© Copyright © Google/The Chromium Projects

© Copyright © Google/The Chromium Projects

Article from Issue 197/2017

Updates on technologies, trends, and tools

openSUSE Site Hacked

The site was hacked this week ( Attackers defaced the site and posted the Kurdish flag and a message. The site was isolated from the rest of the openSUSE infrastructure, so critical services like the build, test, and download systems were untouched.

"Our offered downloads remain safe and consistent, and there was no breach of any openSUSE contributor data," openSUSE chairman, Richard Brown told us.

The hacked site runs WordPress, and it appears that the CMS software was not updated, allowing the attackers to exploit a known vulnerability.

The site is not managed by the SUSE or openSUSE IT teams but is, instead, administered by a team from SUSE's parent company Micro Focus.

LibreOffice Goes Online with 5.3 Release

The Document Foundation announced the release of LibreOffice version 5.3. The latest version is available for Mac OS, Windows, and Linux. This release has many new features, including an experimental ribbon-like interface reminiscent of Microsoft Word.

One of the biggest highlights of the new release is the source code for LibreOffice Online. Users can now install LibreOffice Online on their servers and use file sync and storage services like Nextcloud to create an experience similar to Google Docs and Office 365.

Although the source code is available for download, The Document Foundation has no plans to offer LibreOffice Online as a service. Italo Vignoli, a cofounder of The Document Foundation, told us that the foundation doesn't have the resources to build a Google-like infrastructure to offer such as service. LibreOffice Online is intended for ISPs and private cloud vendors. It also allows organizations and governments to build their own online document services.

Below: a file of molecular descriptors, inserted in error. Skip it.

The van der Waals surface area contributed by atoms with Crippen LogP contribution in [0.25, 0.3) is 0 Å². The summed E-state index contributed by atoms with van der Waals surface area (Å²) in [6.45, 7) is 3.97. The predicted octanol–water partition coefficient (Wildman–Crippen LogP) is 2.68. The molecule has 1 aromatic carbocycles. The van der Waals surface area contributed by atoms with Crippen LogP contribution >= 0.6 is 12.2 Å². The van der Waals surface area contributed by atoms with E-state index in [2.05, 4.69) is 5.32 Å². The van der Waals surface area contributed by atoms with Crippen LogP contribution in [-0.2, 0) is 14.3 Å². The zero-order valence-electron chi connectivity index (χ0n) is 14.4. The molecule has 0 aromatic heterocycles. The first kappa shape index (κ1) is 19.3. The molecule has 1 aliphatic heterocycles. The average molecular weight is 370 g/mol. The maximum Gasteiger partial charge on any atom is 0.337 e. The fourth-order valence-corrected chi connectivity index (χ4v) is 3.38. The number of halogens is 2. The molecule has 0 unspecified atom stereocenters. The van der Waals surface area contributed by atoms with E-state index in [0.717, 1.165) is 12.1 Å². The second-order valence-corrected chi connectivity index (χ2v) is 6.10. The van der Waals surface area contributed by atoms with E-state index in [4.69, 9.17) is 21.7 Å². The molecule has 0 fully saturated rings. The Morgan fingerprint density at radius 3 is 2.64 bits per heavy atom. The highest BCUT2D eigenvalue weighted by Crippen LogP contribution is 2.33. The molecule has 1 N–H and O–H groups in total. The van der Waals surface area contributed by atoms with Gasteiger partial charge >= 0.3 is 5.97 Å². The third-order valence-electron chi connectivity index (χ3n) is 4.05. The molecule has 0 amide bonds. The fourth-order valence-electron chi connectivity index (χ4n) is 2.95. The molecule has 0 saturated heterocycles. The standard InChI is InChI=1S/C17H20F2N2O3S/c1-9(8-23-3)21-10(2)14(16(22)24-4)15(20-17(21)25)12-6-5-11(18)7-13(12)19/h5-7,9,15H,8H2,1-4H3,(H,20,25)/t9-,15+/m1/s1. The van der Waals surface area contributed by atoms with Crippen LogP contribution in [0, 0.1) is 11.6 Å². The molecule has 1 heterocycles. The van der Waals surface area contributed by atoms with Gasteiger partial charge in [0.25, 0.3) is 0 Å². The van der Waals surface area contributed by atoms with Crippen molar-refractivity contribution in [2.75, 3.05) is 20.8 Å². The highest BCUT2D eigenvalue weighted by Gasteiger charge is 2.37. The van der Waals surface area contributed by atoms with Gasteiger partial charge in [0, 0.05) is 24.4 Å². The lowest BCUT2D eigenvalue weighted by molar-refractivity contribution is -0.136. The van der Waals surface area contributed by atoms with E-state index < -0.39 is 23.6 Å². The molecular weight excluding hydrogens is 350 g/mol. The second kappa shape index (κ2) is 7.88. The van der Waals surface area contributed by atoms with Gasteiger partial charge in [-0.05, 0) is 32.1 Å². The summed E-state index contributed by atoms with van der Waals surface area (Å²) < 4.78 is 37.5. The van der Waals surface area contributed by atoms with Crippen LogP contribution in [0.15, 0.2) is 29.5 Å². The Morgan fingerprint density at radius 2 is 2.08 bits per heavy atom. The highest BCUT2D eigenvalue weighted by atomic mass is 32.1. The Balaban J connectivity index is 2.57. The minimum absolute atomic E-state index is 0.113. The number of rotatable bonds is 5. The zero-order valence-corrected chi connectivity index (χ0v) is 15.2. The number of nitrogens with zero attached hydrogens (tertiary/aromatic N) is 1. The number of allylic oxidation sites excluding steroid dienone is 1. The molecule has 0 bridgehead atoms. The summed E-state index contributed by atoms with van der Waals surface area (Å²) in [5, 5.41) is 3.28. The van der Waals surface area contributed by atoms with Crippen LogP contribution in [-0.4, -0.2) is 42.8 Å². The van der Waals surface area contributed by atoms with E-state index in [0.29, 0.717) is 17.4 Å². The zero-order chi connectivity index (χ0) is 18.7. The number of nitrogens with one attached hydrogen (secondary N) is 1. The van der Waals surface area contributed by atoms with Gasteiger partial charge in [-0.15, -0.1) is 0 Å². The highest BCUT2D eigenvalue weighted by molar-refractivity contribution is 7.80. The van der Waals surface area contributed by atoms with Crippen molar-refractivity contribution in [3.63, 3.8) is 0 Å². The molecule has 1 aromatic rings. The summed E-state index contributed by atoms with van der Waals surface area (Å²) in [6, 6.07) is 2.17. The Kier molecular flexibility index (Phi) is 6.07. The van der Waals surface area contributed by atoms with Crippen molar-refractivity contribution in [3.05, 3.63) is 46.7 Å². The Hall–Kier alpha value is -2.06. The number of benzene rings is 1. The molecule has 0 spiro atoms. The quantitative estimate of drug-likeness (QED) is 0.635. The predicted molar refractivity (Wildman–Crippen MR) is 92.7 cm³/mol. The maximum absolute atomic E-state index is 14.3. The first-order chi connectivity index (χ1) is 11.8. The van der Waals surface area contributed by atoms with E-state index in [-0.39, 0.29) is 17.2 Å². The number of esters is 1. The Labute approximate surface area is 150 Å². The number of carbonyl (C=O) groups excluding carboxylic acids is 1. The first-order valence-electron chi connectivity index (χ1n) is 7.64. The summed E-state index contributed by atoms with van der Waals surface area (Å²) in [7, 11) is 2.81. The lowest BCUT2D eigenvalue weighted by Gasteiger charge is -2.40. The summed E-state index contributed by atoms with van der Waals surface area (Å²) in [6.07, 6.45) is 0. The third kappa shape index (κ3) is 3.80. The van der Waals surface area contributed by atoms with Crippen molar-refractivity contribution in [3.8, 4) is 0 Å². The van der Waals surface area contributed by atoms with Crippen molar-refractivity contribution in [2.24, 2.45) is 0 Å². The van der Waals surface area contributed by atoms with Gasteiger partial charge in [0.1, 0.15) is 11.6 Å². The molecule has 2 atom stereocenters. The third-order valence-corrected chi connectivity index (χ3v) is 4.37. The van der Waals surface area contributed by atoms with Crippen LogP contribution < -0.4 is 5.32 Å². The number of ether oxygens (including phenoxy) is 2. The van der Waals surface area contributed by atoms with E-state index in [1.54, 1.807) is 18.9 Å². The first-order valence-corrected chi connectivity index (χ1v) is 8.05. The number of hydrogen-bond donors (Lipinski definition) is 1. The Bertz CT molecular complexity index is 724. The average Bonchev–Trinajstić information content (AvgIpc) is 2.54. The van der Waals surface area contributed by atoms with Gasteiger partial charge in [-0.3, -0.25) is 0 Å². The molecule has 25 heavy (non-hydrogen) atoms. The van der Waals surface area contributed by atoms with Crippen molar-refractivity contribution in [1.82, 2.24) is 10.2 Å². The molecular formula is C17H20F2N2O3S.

The source code for LibreOffice Online is available immediately.

Microsoft Brings Clear Linux OS to Azure

Clear Linux OS is not just another desktop Linux operating system, it's an operating system by Intel designed for the cloud to compete with the likes of Container Linux. Now Microsoft is offering support for the operating system in its Azure Cloud 9 (

Jose Miguel Parrella, Product Manager, Open Source, at Microsoft wrote in a blog post, "Microsoft Azure is the first public cloud provider to offer Clear Linux, and we're really excited about what it means for Linux users in the cloud and the community at large."

According to Parrella, Microsoft is offering a bare-bones virtual machine that can be used by customers to build out a system with bundles of their choice. It offers a container image that includes the popular Docker container run time and a sample solution image for developing machine learning applications preloaded with popular open source tools.

Parrella highlighted the performance of Clear Linux OS and said, "In addition to the performance features of Clear Linux, we believe that DevOps teams will benefit from the stateless capabilities of Clear Linux in Azure. By separating the system defaults and distribution best practices from the user configuration, Clear Linux simplifies maintenance and deployment, which becomes very important as infrastructure scales."

The move is not surprising because one out of three virtual machines in Azure run Linux, and Microsoft wants to ensure that no matter which distribution Azure customers run, it's fully supported on its cloud.

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